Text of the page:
LOWVILLE Lewis County officials plan to hold an informational session for their office building project, possibly within the next couple of weeks.
Its going to be a chance for the public to understand where were coming from, said Legislature Chairman Michael A. Tabolt, R-Croghan.
The presentation would include the projected financial impact of the building project, which would be partially covered by state Department of Social Services funding, versus continuing to rent office space at several locations, Mr. Tabolt said.
Hopefully, theyll have a better understanding of what its all about and why were proposing it, he said.
The forum also would give people the chance to offer suggestions before legislators officially move forward with the outer Stowe Street project, Mr. Tabolt said.
Maybe somebodys got something we missed, he said.
County leaders are tentatively eyeing Feb. 25 or 26 for the session, likely at 7 p.m.
However, no venue has been set, and more work needs to be done by county officials and architects before that can happen.
By our public forum, we want to have all our ducks in order, Mr. Tabolt said.
If that happens by late February, the full Legislature could formally approve the project as soon as its regular meeting March 5.
I dont want to invent time frames, but I think thats attainable, Mr. Tabolt said.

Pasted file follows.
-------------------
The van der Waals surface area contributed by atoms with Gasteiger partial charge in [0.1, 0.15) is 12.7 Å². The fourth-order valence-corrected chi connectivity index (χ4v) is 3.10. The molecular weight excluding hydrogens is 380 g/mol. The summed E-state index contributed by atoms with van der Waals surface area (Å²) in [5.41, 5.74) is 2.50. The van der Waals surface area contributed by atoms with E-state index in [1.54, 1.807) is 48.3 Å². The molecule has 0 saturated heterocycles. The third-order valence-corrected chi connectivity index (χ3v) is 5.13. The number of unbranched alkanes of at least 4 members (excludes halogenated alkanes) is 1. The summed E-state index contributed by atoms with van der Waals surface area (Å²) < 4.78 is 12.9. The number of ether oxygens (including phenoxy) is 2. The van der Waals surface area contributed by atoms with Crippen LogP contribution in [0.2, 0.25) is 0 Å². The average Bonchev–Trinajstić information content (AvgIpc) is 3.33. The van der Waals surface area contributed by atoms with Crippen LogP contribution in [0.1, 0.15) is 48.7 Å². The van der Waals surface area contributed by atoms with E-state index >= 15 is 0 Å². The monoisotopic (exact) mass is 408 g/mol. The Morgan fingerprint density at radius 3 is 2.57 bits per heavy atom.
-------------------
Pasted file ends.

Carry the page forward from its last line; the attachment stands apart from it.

Bids could be put out by spring, allowing for construction theoretically to start in midsummer and be completed in fall 2014, Rick W. Tague, president of Bernier, Carr & Associates, Watertown, said at a legislative committee meeting last week.
Mr. Tague is slated to meet soon with officials from DSS, slated to utilize at least half of the proposed building, to review their space and layout needs, Mr. Tabolt said.
Any major design changes would delay the process and, presumably, the public forum, Mr. Tabolt said.
Legislators also will need to decide what to do with space to be vacated by DSS in the current building, already part of the countys outer Stowe Street complex, and whether to propose a building with two or three stories.
While initial plans were to make more than $2 million worth of renovations to that building so the Mental Health clinic could move from Lowville Commons on South State Street, the clinic now is privately operated by Transitional Living Services of Northern New York, Watertown.
Although many lawmakers seemed interested in the larger project last week, Mr. Tabolt said some appear to be reconsidering, given an additional $2.5 million cost for the extra floor and the potential for moving some offices planned for a new building into the existing DSS building instead.
Bernier, Carr in 2011 designed a three-story office building with an unfinished top floor intended solely for storage and future needs. Construction costs now are projected at $8.7 million for two stories or $11.2 million for three.
The office building project was revitalized in December after the Jefferson-Lewis Board of Cooperative Educational Services expressed interest in the former St. Peters Catholic School on Shady Avenue, which houses several county offices. BOCES officials are considering moving the 41-student alternative education program from the Howard G. Sackett Technical Center campus in Glenfield.